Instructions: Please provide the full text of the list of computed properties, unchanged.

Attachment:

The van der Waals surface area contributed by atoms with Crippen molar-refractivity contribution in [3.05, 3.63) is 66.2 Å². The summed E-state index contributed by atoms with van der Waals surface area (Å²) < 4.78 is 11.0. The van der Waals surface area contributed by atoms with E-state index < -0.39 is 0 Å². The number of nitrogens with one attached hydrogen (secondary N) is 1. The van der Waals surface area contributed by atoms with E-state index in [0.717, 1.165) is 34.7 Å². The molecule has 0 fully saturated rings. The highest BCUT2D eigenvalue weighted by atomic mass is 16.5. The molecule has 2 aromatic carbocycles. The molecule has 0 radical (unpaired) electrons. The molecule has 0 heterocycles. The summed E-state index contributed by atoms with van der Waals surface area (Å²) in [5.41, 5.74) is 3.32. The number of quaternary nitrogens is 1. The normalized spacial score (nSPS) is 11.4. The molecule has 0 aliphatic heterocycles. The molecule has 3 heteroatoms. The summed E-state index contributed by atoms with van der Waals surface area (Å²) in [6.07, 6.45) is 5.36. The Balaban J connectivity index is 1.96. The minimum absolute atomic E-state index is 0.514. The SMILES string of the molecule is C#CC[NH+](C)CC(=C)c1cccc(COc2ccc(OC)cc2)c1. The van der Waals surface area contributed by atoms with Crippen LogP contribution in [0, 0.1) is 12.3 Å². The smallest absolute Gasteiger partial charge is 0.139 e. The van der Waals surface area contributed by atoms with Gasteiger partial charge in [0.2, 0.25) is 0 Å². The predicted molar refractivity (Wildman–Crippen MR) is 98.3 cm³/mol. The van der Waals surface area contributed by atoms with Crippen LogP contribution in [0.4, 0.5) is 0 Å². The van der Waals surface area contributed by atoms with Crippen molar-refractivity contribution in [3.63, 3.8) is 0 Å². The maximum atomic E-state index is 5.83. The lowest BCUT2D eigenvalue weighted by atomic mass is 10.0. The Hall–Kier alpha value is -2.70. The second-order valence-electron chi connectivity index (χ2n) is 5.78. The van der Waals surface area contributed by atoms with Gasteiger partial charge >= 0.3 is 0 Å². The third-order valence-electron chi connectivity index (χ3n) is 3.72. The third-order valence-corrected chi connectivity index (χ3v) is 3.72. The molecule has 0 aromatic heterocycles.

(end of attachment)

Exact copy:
The van der Waals surface area contributed by atoms with Crippen molar-refractivity contribution in [3.05, 3.63) is 66.2 Å². The summed E-state index contributed by atoms with van der Waals surface area (Å²) < 4.78 is 11.0. The van der Waals surface area contributed by atoms with E-state index < -0.39 is 0 Å². The number of nitrogens with one attached hydrogen (secondary N) is 1. The van der Waals surface area contributed by atoms with E-state index in [0.717, 1.165) is 34.7 Å². The molecule has 0 fully saturated rings. The highest BCUT2D eigenvalue weighted by atomic mass is 16.5. The molecule has 2 aromatic carbocycles. The molecule has 0 radical (unpaired) electrons. The molecule has 0 heterocycles. The summed E-state index contributed by atoms with van der Waals surface area (Å²) in [5.41, 5.74) is 3.32. The number of quaternary nitrogens is 1. The normalized spacial score (nSPS) is 11.4. The molecule has 0 aliphatic heterocycles. The molecule has 3 heteroatoms. The summed E-state index contributed by atoms with van der Waals surface area (Å²) in [6.07, 6.45) is 5.36. The Balaban J connectivity index is 1.96. The minimum absolute atomic E-state index is 0.514. The SMILES string of the molecule is C#CC[NH+](C)CC(=C)c1cccc(COc2ccc(OC)cc2)c1. The van der Waals surface area contributed by atoms with Crippen LogP contribution in [0, 0.1) is 12.3 Å². The smallest absolute Gasteiger partial charge is 0.139 e. The van der Waals surface area contributed by atoms with Gasteiger partial charge in [0.2, 0.25) is 0 Å². The predicted molar refractivity (Wildman–Crippen MR) is 98.3 cm³/mol. The van der Waals surface area contributed by atoms with Crippen LogP contribution in [0.4, 0.5) is 0 Å². The van der Waals surface area contributed by atoms with Crippen molar-refractivity contribution in [3.63, 3.8) is 0 Å². The maximum atomic E-state index is 5.83. The lowest BCUT2D eigenvalue weighted by atomic mass is 10.0. The Hall–Kier alpha value is -2.70. The second-order valence-electron chi connectivity index (χ2n) is 5.78. The van der Waals surface area contributed by atoms with Gasteiger partial charge >= 0.3 is 0 Å². The third-order valence-electron chi connectivity index (χ3n) is 3.72. The third-order valence-corrected chi connectivity index (χ3v) is 3.72. The molecule has 0 aromatic heterocycles.